Many of us are guilty of overdoing it when alcohol is concerned, particularly around the festive season. Overall, however, young people are drinking less alcohol than a decade ago, with abstinence becoming more 'mainstream' among teenagers and young adults, according to a recent study. Should you follow suit? Find out what happens to your body when you stop drinking.
Megan Williams, 19, says she started drinking alcohol in her early teens through friends at school.
"I never really thought about the consequences until I turned 18 and started going to clubs every weekend," she says. "I experienced everything from passing out, getting spiked, getting groped, getting lost and wasting my hard-earned money on drinks."
It is absolutely never a woman's fault if she becomes the victim of violent crime, and the fact that a woman has been drinking does not in any way make it acceptable for any man to make assumptions or take advantage. But the sad fact is that statistics show women are at much higher risk of sexual assault where alcohol is involved. With the support of her boyfriend, Williams decided to stop drinking altogether to see if it improved her health and well-being.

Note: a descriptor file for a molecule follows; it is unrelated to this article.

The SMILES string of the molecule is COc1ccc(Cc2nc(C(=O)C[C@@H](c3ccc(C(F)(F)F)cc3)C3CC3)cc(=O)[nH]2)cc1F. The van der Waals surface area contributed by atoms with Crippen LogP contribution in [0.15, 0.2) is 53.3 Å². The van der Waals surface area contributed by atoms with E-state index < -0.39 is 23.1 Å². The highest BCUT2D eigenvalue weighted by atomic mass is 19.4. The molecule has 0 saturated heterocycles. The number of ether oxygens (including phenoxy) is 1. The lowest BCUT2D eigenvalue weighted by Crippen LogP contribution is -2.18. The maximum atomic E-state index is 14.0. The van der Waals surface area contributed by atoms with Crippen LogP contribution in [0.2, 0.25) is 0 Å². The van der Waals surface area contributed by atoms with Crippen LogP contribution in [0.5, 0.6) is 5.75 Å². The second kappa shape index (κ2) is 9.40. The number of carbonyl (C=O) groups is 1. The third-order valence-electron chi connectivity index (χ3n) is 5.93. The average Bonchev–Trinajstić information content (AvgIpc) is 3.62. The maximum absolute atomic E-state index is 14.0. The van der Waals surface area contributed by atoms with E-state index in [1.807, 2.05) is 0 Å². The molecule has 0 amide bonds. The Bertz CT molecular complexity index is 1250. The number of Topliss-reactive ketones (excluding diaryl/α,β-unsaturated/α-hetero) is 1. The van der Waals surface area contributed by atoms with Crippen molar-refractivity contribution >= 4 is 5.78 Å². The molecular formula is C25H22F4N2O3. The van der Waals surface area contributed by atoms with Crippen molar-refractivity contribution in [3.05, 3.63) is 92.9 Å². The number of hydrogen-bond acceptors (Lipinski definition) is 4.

"Since then, my mental health has improved significantly," Williams says. "I'm saving money, I'm not putting myself in danger, and I'll never have to battle another hangover again. I found myself becoming slightly more motivated, especially at work, and I don't tire as easily."
What are the short-term effects?
Reduced blood pressure
"Once you have stopped drinking, some of the health effects will soon be noticeable," says Dr Fiona Sim, chief medical advisor at Drinkaware. "So, for example, your raised blood pressure will come down and may return to normal. But if you take regular medication, do speak with your doctor before thinking of cutting down your medication."
Although many people use alcohol to help them get to sleep more quickly, drinking actually disrupts your sleep cycle later in the night. You spend less time in a deep sleep and more time in the less restful rapid eye movement (REM) stage of sleep, so you'll feel tired the next day.
Sim explains that your sleep pattern and quality will improve if you cut down on alcohol, so you'll feel more refreshed when you get up in the morning.
"You'll sleep better without alcohol, both because it affects sleep quality and because you are less likely to need to get up to pee during the night," she says.
Drinking less can also improve your appearance, too.
"Firstly, a lot of people don't realise that alcohol causes dehydration and one place that really shows is your skin," Dr Sim says. "So dry skin, often with a flushed complexion, is not a look most of us would choose."
"Secondly, the calories in alcohol often go unrecognised and contribute to overweight and obesity," she adds.
Reducing alcohol intake may also help people who suffer from migraines.